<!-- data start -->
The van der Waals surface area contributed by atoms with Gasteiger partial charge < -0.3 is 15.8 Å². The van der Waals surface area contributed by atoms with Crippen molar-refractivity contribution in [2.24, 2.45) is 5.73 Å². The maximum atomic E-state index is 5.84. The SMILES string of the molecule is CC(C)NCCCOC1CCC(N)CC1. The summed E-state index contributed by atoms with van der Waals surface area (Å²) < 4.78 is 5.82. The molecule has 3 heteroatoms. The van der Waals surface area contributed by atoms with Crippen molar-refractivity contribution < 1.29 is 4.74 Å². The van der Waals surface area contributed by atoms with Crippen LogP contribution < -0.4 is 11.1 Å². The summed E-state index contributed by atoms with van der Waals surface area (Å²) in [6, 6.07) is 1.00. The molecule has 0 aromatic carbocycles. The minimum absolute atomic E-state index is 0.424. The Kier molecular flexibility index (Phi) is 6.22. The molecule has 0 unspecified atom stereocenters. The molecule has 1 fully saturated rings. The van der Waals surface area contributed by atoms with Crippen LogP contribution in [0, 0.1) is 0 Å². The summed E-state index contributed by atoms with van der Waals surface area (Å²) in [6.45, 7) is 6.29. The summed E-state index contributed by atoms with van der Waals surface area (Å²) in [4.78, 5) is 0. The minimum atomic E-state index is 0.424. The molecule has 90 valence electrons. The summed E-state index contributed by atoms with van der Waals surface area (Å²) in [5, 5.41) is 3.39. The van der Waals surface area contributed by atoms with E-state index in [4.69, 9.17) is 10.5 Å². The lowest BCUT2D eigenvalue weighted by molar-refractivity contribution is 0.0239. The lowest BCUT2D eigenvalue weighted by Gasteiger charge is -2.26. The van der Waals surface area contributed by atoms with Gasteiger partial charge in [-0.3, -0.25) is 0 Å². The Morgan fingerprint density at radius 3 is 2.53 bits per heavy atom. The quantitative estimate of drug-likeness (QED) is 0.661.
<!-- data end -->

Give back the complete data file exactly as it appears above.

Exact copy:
The van der Waals surface area contributed by atoms with Gasteiger partial charge < -0.3 is 15.8 Å². The van der Waals surface area contributed by atoms with Crippen molar-refractivity contribution in [2.24, 2.45) is 5.73 Å². The maximum atomic E-state index is 5.84. The SMILES string of the molecule is CC(C)NCCCOC1CCC(N)CC1. The summed E-state index contributed by atoms with van der Waals surface area (Å²) < 4.78 is 5.82. The molecule has 3 heteroatoms. The van der Waals surface area contributed by atoms with Crippen molar-refractivity contribution < 1.29 is 4.74 Å². The van der Waals surface area contributed by atoms with Crippen LogP contribution < -0.4 is 11.1 Å². The summed E-state index contributed by atoms with van der Waals surface area (Å²) in [6, 6.07) is 1.00. The molecule has 0 aromatic carbocycles. The minimum absolute atomic E-state index is 0.424. The Kier molecular flexibility index (Phi) is 6.22. The molecule has 0 unspecified atom stereocenters. The molecule has 1 fully saturated rings. The van der Waals surface area contributed by atoms with Crippen LogP contribution in [0, 0.1) is 0 Å². The summed E-state index contributed by atoms with van der Waals surface area (Å²) in [6.45, 7) is 6.29. The summed E-state index contributed by atoms with van der Waals surface area (Å²) in [4.78, 5) is 0. The minimum atomic E-state index is 0.424. The molecule has 90 valence electrons. The summed E-state index contributed by atoms with van der Waals surface area (Å²) in [5, 5.41) is 3.39. The van der Waals surface area contributed by atoms with E-state index in [4.69, 9.17) is 10.5 Å². The lowest BCUT2D eigenvalue weighted by molar-refractivity contribution is 0.0239. The lowest BCUT2D eigenvalue weighted by Gasteiger charge is -2.26. The van der Waals surface area contributed by atoms with Gasteiger partial charge in [-0.3, -0.25) is 0 Å². The Morgan fingerprint density at radius 3 is 2.53 bits per heavy atom. The quantitative estimate of drug-likeness (QED) is 0.661.